Tuesday, 14 April 2009

What has James Purnell been drinking?

Somewhat under the radar given the events of the last few days, today's Government consultation on limiting benefits for alcoholics is one of those announcements that makes you think you've fallen asleep and woken up under the Tories.
The Lib Dems and anti-addiction charities have quite rightly condemned the idea to try to bully alcoholics into receiving treatment by threatening to deprive them of their benefits. Quite what James Purnell thinks will be achieved by such a scheme is beyond me. Does he really think that someone with a severe alcohol addiction will suddenly see the light when threatened by a functionary from the DWP. Alcoholics who have perhaps lost their jobs and families through their addiction are hardly likely to "come to their senses" when faced with this latest threat. Far more likely is that they will end up further in debt, poverty and illness, placing a greater strain on NHS resources never mind the sheer inhumanity of this approach.
Since when is it Labour policy to punish people for being ill?

5 comments:

Newmania said...

Yes pointless .They will just lie and stay out of help`s way. I think political chess has , once again been responsible for silly policy . Its obviously designed to head off the fury due to be directed at New Labour`s client dependent state by core voters.

Zio Bastone said...

So you missed the 2009 Welfare Reform Bill whilst you were having that doze?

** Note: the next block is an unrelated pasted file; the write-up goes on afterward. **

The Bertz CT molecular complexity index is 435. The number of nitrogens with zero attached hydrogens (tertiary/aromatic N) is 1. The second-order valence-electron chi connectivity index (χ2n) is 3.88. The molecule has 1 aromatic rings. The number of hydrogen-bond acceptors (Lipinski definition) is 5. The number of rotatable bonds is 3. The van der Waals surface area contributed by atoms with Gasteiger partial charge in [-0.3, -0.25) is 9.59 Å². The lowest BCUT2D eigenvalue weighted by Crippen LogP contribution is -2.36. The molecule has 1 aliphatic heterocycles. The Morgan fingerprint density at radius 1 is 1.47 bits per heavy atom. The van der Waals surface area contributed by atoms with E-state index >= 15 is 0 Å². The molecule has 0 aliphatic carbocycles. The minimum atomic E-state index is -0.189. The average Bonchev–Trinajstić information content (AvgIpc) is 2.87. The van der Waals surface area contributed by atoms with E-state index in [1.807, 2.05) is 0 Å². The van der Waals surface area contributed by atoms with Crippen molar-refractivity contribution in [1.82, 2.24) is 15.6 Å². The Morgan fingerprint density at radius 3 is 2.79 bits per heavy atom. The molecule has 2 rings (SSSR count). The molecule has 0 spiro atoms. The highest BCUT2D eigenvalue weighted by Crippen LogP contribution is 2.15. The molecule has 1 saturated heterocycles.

Rather than silly Punch and Judy rhetoric about Tories it might be instructive to consider just how far and how destructively New Labour has combined a market ideology (inherited from Thatcherism, although frequently misunderstood) with a preference for social engineering once favoured by what had been the more Statist elements of the Left to create social bullying through rationing, which is what this is all about.

Some rights have always been contingent. (The right to liberty has always been contingent upon not robbing people’s houses, for example.) But you can detect how New Labour wished to change the nature of social rights in, say, Jack Straw’s speech on rights and responsibilities back in ’95 or ’96. And that was hardly yesterday or even the day before.

Paul said...

Couldn't agree more.

I wrote Labour a letter:

http://badconscience.wordpress.com/2009/04/14/a-message-to-new-labour-strategists-and-leadership/

doubt they will read it though.

Stuart White said...

I think the point that alcoholism is an illness is crucial here. I've written a lot about 'rights and responsibilities' (including a book, The Civic Minimum). I cannot see how this measure fits into a social democratic conception of rights and responsibilities. It is a nasty, punitive measure that will simply add a lot of distress to the lives of some very vulnerable - very ill - people.

Zio Bastone said...

A couple of points.

I don't think New Labour's conception of what I called contingent rights is a social democratic one at all.

I do (of course) agree that alcoholism is an illness. But New Labour have eroded two distinctions, both of which are relevant to what that label means.

Firstly the boundary between (involuntary) need and (voluntary) consumption has been progressively redrawn. The result being that the sick and those in education are both now ' consumers'.

Secondly the split between public and private is also being elided. So on the one hand care which the community might wish to offer its more vulnerable members becomes a good to be consumed 'responsibly'. And, on the other, public experience (the sort of thing which gives rise to political action) gets privatised out of existence. Hence the £13m to be spent on CTBT for those who are made unemployed through this recession: a case of treating social distress as though it were 'mental illness'.

This proposal is of a piece with all of that.